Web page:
Small Cell Lung Cancer (SCLC) is a neuroendocrine subtype of lung cancer. SCLC tumors have unique biology, with a high proliferative index and aggressive metastatic potential. Treatment options for SCLC have remained virtually unchanged for the past 30 years, with corresponding little improvement in survival rates. The world's population continues to increase and the number of smokers still follows. Thus, SCLC, which kills more than 200,000 patients every year - most of them heavy smokers - will continue to be a major health issue in the decades to come.
We aim to develop an understanding of the molecular and cellular mechanisms underlying SCLC progression to aid in the identification of novel therapeutic approaches. Here we specifically propose to investigate the mechanisms driving the metastatic spread of SCLC. Given the lack of human specimens for metastatic SCLC, we have developed a genetically engineered mouse model of SCLC in which we can isolate pure populations of cancer cells from primary tumors and metastases. Using this murine model and novel genomic methodologies, we identified genome-wide transcriptional and chromatin changes in metastatic SCLC cells. These unbiased approaches uncovered several candidate regulators of the metastatic process in SCLC. In particular, we found increased expression of the NFIB transcription factor in metastatic SCLC cells, which correlates with a stabilization of open chromatin at a very large number of enhancer regions containing NFIB binding sites across the genome. Based on these observations, we hypothesize that increased levels of NFIB drive chromatin and transcriptional changes that promote metastasis in SCLC cells. Our first goal is to determine the specific stage(s) of the metastatic cascade at which NFIB may act. To this end, we will perform a series of experiments in culture and in mice. Our second goal is to conduct additional unbiased genomic analyses to define: (i) the gene programs regulated by NFIB, (ii) the molecular mechanisms by which NFIB drives the increased accessibility of a genomic regions and (iii) how NFIB induces gene expression programs that promote metastatic ability. In particular, we will investigate transcription factors involved in th biology of neural cells that may act as co-factors with NFIB to promote SCLC metastasis. Finally, we will examine the role of the NFIB target and neuronal cell surface molecule Lingo1 in SCLC metastasis. These experiments will include pre-clinical assays blocking Lingo1 to determine if Lingo1 may become a clinical target to prevent the metastatic spread of SCLC cells in patients. These experiments will provide novel insights into the basic mechanisms of metastatic progression and identify innovative strategies for targeted therapy for SCLC - the most lethal form of lung cancer.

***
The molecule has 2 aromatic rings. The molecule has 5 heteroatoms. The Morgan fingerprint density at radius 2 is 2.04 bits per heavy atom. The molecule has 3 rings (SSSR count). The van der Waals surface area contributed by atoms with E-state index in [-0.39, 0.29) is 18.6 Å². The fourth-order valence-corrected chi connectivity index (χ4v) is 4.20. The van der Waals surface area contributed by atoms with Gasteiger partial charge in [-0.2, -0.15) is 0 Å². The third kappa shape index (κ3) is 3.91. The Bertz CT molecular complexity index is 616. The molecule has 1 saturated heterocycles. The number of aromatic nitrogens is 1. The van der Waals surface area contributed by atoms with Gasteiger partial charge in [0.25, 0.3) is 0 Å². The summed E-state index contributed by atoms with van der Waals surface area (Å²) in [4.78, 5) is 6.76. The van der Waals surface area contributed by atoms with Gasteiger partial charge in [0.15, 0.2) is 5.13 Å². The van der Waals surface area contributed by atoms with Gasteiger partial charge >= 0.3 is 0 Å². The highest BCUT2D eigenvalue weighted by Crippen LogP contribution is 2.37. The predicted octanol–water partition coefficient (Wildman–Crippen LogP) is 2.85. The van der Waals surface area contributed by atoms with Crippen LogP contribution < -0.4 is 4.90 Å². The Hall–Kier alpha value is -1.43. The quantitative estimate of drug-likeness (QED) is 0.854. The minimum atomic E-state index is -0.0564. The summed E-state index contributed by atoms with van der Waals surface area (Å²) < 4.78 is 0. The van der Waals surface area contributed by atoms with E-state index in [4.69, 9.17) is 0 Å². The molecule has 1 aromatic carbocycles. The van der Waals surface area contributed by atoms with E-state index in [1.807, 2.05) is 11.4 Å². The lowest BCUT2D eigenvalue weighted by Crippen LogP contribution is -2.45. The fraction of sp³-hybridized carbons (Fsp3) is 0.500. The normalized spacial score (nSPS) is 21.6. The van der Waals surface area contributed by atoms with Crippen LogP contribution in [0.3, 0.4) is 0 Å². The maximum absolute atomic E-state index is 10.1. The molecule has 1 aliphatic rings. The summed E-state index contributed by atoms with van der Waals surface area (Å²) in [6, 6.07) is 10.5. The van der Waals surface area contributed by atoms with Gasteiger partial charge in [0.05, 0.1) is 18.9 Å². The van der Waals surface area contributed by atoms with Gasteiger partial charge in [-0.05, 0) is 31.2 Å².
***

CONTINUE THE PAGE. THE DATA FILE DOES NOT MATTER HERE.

We will investigate the molecular and cellular mechanisms of metastatic progression in small cell lung cancer (SCLC) using a combination of mouse genetics, primary tumor cells in culture, and molecular, biochemical, and genomic approaches. These experiments will elucidate the mechanisms of action of the NFIB transcription factor in neuroendocrine cancer cells and will help in the development novel therapeutic approaches to target the most lethal form of lung cancer.
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|Denny, Sarah K; Yang, Dian; Chuang, Chen-Hua et al. (2016) Nfib Promotes Metastasis through a Widespread Increase in Chromatin Accessibility. Cell 166:328-342|
|Cristea, Sandra; Sage, Julien (2016) Is the Canonical RAF/MEK/ERK Signaling Pathway a Therapeutic Target in SCLC? J Thorac Oncol 11:1233-1241|